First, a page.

This page will be devoted to any item where I think the whole transcription could be of interest to others, I will be adding another, or changing the article, as and when I find more
. I will put any relevant family information at the bottom of the article.

(IW Observer - 15 Mar 1856)

Two orphans cast upon the sympathies of a humane and generous Public, under circumstances of truly painful interest, of which the following is a brief outline:-
Friday, the 7th inst., Robert JACOBS, a servant in the employ of Messrs Oakley and Co., Agents of the South-Western Railway Company, was engaged in removing some household furniture in a van from the residence of a lady at Niton. He was in the act of attaching a rope, which bound the entire load together, when the horse made a sudden movement; the unfortunate man lost his hold and fell backward on his head to the earth with such violence that his scull was fractured in the most frightful manner. He never spoke after the accident, but lingered till the day following, when death put his seal on this sad catastrophe in the Ryde Infirmary.

Robert Jacobs (about 28 years old) was a married man, of unblemished reputation, of sober and industrious habits, and had been four years in the employ of Messrs. Oakley and Co. He lost his wife only three weeks prior to the accident, who left behind her an infant to which she had just given birth and an only son of about three years old.

By this awful visitation two helpless Orphans are deprived of both Parents in the short space of three weeks.

To whom shall they now appeal? Will not the sympathies of christian beneficience, ever active and conspicuous as they are in Ryde and the Isle of Wight in general, rise in a case like this? Will not an Orphan's cry find an echo in the breast of many a parent.

The smallest contribution for the benefit of these destitute children may be forwarded to Thos. ELDRIDGE, Esq., National Provincial Bank, Ryde; P.T.HELLYER, Esq., Hampshire Bank, Ryde; Messrs. SMITH & JACOBS. Union-street, Ryde; or to Mr George OAKLEY, 61 Union-street, Ryde.

It is proposed that the amount collected should be deposited in the Savings Bank at Newport, and a small weekly allowance made for the support of the Children, until the amount be exhausted.

A SAD STORY (IW Advertiser, Ryde Times - 10 May 1884)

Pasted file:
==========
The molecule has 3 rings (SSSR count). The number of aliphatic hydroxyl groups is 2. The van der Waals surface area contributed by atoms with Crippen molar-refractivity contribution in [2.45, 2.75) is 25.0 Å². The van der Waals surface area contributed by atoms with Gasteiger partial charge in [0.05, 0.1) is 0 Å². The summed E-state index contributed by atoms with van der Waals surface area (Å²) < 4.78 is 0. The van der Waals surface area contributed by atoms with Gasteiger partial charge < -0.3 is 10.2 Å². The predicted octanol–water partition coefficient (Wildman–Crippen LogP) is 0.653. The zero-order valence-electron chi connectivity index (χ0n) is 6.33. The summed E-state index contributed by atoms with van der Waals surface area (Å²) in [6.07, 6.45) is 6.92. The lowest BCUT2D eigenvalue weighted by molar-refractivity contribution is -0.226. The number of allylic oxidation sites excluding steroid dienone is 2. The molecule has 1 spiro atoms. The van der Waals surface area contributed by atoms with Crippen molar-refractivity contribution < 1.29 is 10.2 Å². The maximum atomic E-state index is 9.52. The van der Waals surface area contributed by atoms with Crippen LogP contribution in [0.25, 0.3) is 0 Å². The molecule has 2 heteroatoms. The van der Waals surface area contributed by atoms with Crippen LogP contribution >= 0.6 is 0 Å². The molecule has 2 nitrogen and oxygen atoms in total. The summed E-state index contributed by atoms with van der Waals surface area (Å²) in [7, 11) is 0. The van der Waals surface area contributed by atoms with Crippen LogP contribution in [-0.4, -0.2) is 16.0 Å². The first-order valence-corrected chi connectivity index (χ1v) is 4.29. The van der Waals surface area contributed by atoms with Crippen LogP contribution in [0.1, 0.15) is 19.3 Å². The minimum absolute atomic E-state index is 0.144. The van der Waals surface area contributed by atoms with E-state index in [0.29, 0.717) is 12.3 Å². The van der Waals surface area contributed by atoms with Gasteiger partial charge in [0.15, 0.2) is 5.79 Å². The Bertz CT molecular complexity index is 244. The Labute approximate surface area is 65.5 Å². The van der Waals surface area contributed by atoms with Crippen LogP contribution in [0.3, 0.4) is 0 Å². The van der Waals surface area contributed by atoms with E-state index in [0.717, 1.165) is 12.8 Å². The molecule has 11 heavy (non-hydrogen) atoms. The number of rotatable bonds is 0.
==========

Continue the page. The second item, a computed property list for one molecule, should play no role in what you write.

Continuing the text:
The late Mr DYER was interred in the Ryde cemetery on Wednesday, his three sons the youngest 11 and the eldest 15 years of age - leaving in the grave their only known relative, not however, their only friend. Mr MILLER took them home direct, and there, after plentiful refreshment, the kind plan that had been arranged, was completed. Directly the father had died, Mrs JOHNSON wrote to Miss MACPHERSON and placed the case of the three boys before her and the response was a telegram that she would take the boys if they could join the party of forty she was about to start with. Dr JOHNSON at once set to work, and with his wife, procured the necessary outfit, and made, with the help of Mr MILLER, the arrangements - and on Thursday morning, after a good breakfast with Mr MILLER, the three boys left Ryde Pier (with all their worldly goods in a box, which two boys carried to the pier for them) in charge of Mr MURPHY the Secretary of the Y.M.C.A., who will deliver them over to the care of Miss MACPHERSON, who, with her numerous charges of fatherless and homeless children, will set sail for Canada, we understand, on Saturday; thus, in five days from the death of the parent, they will have been committed to the care of this lady - and placed on the road, as we trust, for future usefulness and happiness. All the boys have attended the Board School, and the Master and the School Inspector, testify to the cardinal virtue, truthfulness, as characteristic of them; in this we believe, and not without opportunity of judging, following their father's principle, even down to his days of struggling adversity. While the father was in the Infirmary after his accident, these boys lived alone, as best they could - and here is an item of conversation held on Wednesday with Dr JOHNSON, "Do you owe any rent?" "No Sir." "What was your rent?" "Three shillings a week, Sir." "Who did your washing?" "Mrs - - (a poor woman living next door)." "What had you to pay her?" "Nothing, Sir." - Again, the week before the accident, the father bought a pair of boots price 7/6, paid 5/- on account. Incidentally it became known that since the accident the boys had paid another shilling and while going to the boat one of the boys remembered, and told his friends that he owed Mr - - 1/6. We venture to say, that a great many rich people may find a great many actual, as well as incidental lessons if they will analyse this short history. While every right-minded person will follow with ardent wishes for their future welfare, these three boys who through Christian kindness and care, have been rescued from hidden lodgings in a court, and a struggle for bread, unheeded and unknown, except to others of a like position, and of character, it may be, that would have taught them to make their necessities a road on which to pursue a life of evil , and even crime. We may say that some £20 has been expended in this effort. We have no authority for doing so, yet we venture the suggestion that there may be kind hearts who would like to have a small share; if so, we should be glad to hand any such expression that may be left at our office to Mr MILLER.

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Family information:-
William DYER & Lucy STANNARD
DEATHS: c1874
Lucy DYER age 31.
James DYER age 19 days.

1881 Census: RG11/1178. folio 81. page 52. High-street, 7 Jeffreys Passage, Ryde, IOW

William DYER. head. wdr. 62. Tailor. Ryde, Isle of Wight.
William R. DYER. son. 12. Ryde, Isle of Wight.
Ernest E. DYER. son. 10. Ryde, Isle of Wight.
John H. DYER. son. 8. Ryde, Isle of Wight.